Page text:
Mild bloom forecast
’Berg water quality lab plays key role in algal prediction
GIBRALTAR ISLAND — This year’s harmful algal bloom on Lake Erie is expected to be of moderate severity — a 6 on a 10-point scale — according to research scientists who made the announcement Thursday.
Rick Stumpf, oceanographer for the National Oceanic and Atmospheric Administration’s National Centers for Coastal Ocean Science, made the prediction at a news conference at Ohio State University’s Stone Lab on Gibraltar Island, across the harbor from Put-in Bay.
The prediction compares to 2015’s record-setting 10.5-point bloom, the 10-point 2011 bloom and last year’s 8-point bloom.
“That’s putting it definitely below 2017,” he said. “Yes, it’s a significant bloom. Much smaller than we’ve seen last year but larger than ’16.”
Although Stumpf said the bloom can be affected by weather in the remainder of July, he said forecasts call for stable weather, which would not impact the bloom forecast.
“We’re not expecting heavy rainfall events,” he said. “We’re not expecting any significant change.”
The accuracy of the forecast depends on the use of several models to interpret data, Stumpf said.
“The fact that we have the combination is very important,” he said. “We’ve been correct in all years except maybe 2016.”
Reporting the location of blooms is assisted by the European Space Agency’s Sentinel-3A satellite, which collects data every other day, he said. The next generation — the Sentinel-3B satellite — is on the horizon.
“We’ll get an even better job of collecting forecast data,” he said.
Stumpf said this year’s bloom already has started, which is earlier than usual.
“The lake is warmer this year by about 7 degrees,” he said. “That does not mean we’re going to have a worse bloom this year. It just means it started early and timing may be a little earlier.”
The bloom is fueled by phosphorus, he said, and when the fuel supply is gone, the bloom will end.
“It’s the phosphorus,” he said. “That’s the key.”
Stumpf said the status of blooms and reporting their locations have improved over the years, and people who use Lake Erie for recreation can sign up to receive updates at www.glerl.noaa.gov.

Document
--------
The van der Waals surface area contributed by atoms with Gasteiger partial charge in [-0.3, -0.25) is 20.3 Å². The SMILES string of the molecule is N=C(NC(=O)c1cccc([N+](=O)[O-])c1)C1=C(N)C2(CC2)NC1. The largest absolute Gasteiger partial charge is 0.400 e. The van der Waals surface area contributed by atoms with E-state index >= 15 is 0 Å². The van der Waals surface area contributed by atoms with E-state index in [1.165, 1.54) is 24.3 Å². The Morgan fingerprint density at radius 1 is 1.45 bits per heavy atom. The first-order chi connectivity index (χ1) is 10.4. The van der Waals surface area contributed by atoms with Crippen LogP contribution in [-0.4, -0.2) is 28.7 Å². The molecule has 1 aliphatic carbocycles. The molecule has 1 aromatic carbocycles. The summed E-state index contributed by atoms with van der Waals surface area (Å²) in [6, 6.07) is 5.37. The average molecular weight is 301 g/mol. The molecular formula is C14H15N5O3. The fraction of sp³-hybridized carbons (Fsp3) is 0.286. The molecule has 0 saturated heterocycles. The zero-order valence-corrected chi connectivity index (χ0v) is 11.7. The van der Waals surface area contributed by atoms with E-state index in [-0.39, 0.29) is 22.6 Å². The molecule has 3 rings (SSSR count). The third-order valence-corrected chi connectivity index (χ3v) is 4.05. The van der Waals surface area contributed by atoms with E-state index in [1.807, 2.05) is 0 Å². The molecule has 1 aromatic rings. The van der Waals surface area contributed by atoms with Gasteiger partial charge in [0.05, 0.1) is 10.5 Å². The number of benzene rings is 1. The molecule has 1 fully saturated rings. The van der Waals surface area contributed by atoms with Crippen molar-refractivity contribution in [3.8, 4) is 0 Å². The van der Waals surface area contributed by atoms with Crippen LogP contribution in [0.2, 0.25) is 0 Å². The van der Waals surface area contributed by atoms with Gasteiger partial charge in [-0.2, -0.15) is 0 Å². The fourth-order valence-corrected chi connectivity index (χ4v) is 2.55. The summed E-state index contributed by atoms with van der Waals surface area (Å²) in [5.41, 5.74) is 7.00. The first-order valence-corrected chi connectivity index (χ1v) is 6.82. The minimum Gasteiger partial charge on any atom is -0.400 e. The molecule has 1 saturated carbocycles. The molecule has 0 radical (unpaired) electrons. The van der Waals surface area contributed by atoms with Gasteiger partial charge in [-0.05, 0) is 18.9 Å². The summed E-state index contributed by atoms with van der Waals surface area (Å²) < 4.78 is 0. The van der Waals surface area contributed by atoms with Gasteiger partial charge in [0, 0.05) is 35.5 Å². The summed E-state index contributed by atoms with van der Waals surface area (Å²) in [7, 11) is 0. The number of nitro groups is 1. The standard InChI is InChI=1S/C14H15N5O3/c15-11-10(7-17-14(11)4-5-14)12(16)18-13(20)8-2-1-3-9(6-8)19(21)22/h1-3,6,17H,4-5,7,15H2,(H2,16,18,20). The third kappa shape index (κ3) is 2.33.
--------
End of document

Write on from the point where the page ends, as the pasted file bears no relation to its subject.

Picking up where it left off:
“You can have a good time on Lake Erie,” he said. “I can’t emphasize that enough.”
Many variables cause blooms to change location and “green scum” on the water to come and go.
“Conditions vary greatly between years,” Stumpf said. Often, he said, wind mixes the water so no scum forms on the surface.
“If we have southerly winds, it becomes an Ontario problem,” he said. “If we have northerly winds, it becomes an Ohio problem.
“Most of the lake will be fine,” he said. “We have seven or eight thunderstorm days in Ohio each summer. But that doesn’t stop you from using the lake. It’s similar.”
“Please get the bulletin and look at it and use it,” he said.
In addition to the NOAA forecast, the news conference included background information and research updates about HABs.
Laura Johnson, director of Heidelberg University’s National Center for Water Quality Research, reviewed average rainfall for 1975-2017 and pointed out the amount of nutrient-laden discharge from the Maumee River. She said less rain has caused less nutrient runoff from farm fields, which means less dissolved reactive phosphorus entering rivers and ending up in Lake Erie.
“We’ve had seven high flows, but not all that crazy,” she said.
Compared to other years, she said the flow was average this year.
“We’re right in here between 2016 and 2017,” she said, pointing to a slide. “Not as high as 2014, 2008 and 2017 and those other scary years.”
Stumpf said the forecast depends on NCWQR data, and its long history of collecting water flow history from rivers.
“The key to all this is Heidelberg’s data,” he said. “I can’t emphasize that enough. It’s an extraordinary data set.”
For more information on HABs and to ask related questions, visit go.osu.edu/facts.